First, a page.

By Shem Rivera, March 30, 2021
The year-long wait for Southern California baseball fans to get back into the stands and bleachers is over as Angel and Dodger stadiums will be reopening to the public on April 1 for opening day of the MLB’s regular season.
The two stadiums will be opening with limited capacity for fans in attendance. Since Los Angeles and Orange counties are in the red tier, stadiums will only allow up to 20% spectators for outdoor stadiums — around 9,000 seats at Angel Stadium and 11,000 seats at Dodger Stadium.
California’s four color-coded tiers for its counties each lay out different sets of rules regarding which businesses can reopen. The purple tier is the most restrictive followed by red, orange and yellow.
Jenzen Torres, an assistant coach and recruiting coordinator for CPP’s baseball team, believes that stadiums reopening is a great idea for the public and a step closer toward normality.
“Obviously, we are at a tough situation with COVID-19, but for people being able to go back and watch professional sports live again, this will create a great atmosphere for people and a release for them to escape,” said Torres.
COVID-19 rates in the state have decreased while the number of vaccinated people has increased.
According to the CDC’s COVID-19 tracker, as of March 24, in LA County there has been a 20% decrease in reported cases with 36.57 per 100,000 people and in Orange County there has been a 3% decrease with 32.15 cases per 100,000 people.
As of March 27, 1.4 million LA County residents are vaccinated and 460,000 in Orange County.
Drew Atherton, a senior pitcher for the baseball team, explained the importance of fans returning and what it means to him.
“Baseball is a huge part of my life and something that I miss a lot,” Atherton said. “Although I understand these are unprecedented times, having the opportunity to watch these pro players would be amazing since my team’s season was canceled.”
Fans attending games must follow restrictions and guidelines such as wearing a mask throughout the entire game and maintaining 6 feet of distance from others. Torres believes it will be easier to follow these restrictions since baseball plays in open stadiums compared to sports in smaller arenas.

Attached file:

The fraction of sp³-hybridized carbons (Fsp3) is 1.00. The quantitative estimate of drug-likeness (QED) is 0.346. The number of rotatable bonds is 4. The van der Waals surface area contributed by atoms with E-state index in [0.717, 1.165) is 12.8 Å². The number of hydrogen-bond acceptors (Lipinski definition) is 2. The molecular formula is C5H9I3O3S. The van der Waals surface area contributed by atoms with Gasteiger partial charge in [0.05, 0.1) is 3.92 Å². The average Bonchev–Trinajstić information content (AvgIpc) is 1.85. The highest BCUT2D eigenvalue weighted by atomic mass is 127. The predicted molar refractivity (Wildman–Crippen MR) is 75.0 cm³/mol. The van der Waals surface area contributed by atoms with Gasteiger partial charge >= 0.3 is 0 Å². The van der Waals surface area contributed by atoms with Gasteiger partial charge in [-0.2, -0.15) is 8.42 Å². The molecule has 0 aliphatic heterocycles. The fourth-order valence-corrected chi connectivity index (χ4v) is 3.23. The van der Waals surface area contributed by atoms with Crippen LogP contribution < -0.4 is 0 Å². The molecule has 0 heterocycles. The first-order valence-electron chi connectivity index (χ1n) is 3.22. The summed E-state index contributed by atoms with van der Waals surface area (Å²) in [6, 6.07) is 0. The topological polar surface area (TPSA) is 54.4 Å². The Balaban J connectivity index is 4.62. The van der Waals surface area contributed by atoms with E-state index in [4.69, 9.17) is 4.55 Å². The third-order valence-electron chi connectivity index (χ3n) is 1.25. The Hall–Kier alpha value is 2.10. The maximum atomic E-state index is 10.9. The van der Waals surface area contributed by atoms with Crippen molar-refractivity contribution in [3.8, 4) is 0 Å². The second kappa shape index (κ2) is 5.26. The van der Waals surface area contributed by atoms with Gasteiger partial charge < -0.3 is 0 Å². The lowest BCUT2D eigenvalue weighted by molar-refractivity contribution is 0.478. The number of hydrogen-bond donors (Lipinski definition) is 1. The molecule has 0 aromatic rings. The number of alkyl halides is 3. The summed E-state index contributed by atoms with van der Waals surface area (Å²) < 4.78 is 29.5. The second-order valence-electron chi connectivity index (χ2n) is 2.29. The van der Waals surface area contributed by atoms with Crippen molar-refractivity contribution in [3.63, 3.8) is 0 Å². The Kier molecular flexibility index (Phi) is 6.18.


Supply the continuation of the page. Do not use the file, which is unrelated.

“All the stadiums are outside, and are not enclosed,” Torres said. “These stadiums are huge and the nature of baseball being an outdoor sport plays a huge factor on allowing fans to return, compared to the Staples Center or Honda Center where it is indoor.”
As time progresses, LA and Orange counties hope to move into the next two tiers and lift more restrictions. Since entering the red tier, businesses such as restaurants, theme parks, schools and more have been able to open with restrictions.
With professional baseball gaining some normalcy, Joe Villa, an assistant coach and recruiting coordinator for CPP’s baseball team, expects CPP to make the right protocols when the team returns to the field.
“The most important aspect for our school is the health of our students and faculty,” Villa said. “When we return playing, we must follow every single guidelines and protocols that have been given to us to stay safe.”
Since CPP’s baseball season was canceled, it has been difficult for players and coaches unable to play games and interact in-person. The team is making the most of it and continues to provide a positive atmosphere virtually.
“Right now, we have been helping the team academically,” Villa said. “We have been meeting as a team through Zoom and just making sure they are staying on top of their classes and, with the MLB coming back, having them watch film is another way to help them learn.”
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